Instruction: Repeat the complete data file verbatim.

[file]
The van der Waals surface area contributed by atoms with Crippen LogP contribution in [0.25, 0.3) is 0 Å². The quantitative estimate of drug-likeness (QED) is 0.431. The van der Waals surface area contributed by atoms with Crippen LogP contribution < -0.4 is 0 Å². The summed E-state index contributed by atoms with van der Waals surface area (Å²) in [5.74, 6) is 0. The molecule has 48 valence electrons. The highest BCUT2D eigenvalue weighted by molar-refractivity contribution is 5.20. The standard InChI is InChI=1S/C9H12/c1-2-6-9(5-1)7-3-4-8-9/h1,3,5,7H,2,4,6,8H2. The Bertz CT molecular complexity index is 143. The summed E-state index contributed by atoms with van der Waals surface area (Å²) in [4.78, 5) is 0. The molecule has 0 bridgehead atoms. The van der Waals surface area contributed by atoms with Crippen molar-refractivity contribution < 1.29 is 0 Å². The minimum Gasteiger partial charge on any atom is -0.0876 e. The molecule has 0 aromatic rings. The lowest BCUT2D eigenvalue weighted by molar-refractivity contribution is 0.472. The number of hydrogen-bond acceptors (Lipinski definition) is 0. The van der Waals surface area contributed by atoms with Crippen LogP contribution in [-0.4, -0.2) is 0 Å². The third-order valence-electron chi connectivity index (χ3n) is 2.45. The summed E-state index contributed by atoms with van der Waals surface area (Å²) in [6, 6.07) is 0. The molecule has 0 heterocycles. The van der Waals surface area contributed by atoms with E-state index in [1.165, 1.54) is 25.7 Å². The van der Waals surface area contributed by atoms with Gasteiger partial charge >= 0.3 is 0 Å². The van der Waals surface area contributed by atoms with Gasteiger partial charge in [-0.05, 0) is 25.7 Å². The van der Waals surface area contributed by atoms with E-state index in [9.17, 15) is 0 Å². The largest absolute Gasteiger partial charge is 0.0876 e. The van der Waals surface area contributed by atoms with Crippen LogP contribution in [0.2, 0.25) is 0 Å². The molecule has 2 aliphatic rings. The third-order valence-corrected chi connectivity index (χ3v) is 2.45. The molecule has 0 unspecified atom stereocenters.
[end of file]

The van der Waals surface area contributed by atoms with Crippen LogP contribution in [0.25, 0.3) is 0 Å². The quantitative estimate of drug-likeness (QED) is 0.431. The van der Waals surface area contributed by atoms with Crippen LogP contribution < -0.4 is 0 Å². The summed E-state index contributed by atoms with van der Waals surface area (Å²) in [5.74, 6) is 0. The molecule has 48 valence electrons. The highest BCUT2D eigenvalue weighted by molar-refractivity contribution is 5.20. The standard InChI is InChI=1S/C9H12/c1-2-6-9(5-1)7-3-4-8-9/h1,3,5,7H,2,4,6,8H2. The Bertz CT molecular complexity index is 143. The summed E-state index contributed by atoms with van der Waals surface area (Å²) in [4.78, 5) is 0. The molecule has 0 bridgehead atoms. The van der Waals surface area contributed by atoms with Crippen molar-refractivity contribution < 1.29 is 0 Å². The minimum Gasteiger partial charge on any atom is -0.0876 e. The molecule has 0 aromatic rings. The lowest BCUT2D eigenvalue weighted by molar-refractivity contribution is 0.472. The number of hydrogen-bond acceptors (Lipinski definition) is 0. The van der Waals surface area contributed by atoms with Crippen LogP contribution in [-0.4, -0.2) is 0 Å². The third-order valence-electron chi connectivity index (χ3n) is 2.45. The summed E-state index contributed by atoms with van der Waals surface area (Å²) in [6, 6.07) is 0. The molecule has 0 heterocycles. The van der Waals surface area contributed by atoms with E-state index in [1.165, 1.54) is 25.7 Å². The van der Waals surface area contributed by atoms with Gasteiger partial charge >= 0.3 is 0 Å². The van der Waals surface area contributed by atoms with Gasteiger partial charge in [-0.05, 0) is 25.7 Å². The van der Waals surface area contributed by atoms with E-state index in [9.17, 15) is 0 Å². The largest absolute Gasteiger partial charge is 0.0876 e. The van der Waals surface area contributed by atoms with Crippen LogP contribution in [0.2, 0.25) is 0 Å². The molecule has 2 aliphatic rings. The third-order valence-corrected chi connectivity index (χ3v) is 2.45. The molecule has 0 unspecified atom stereocenters.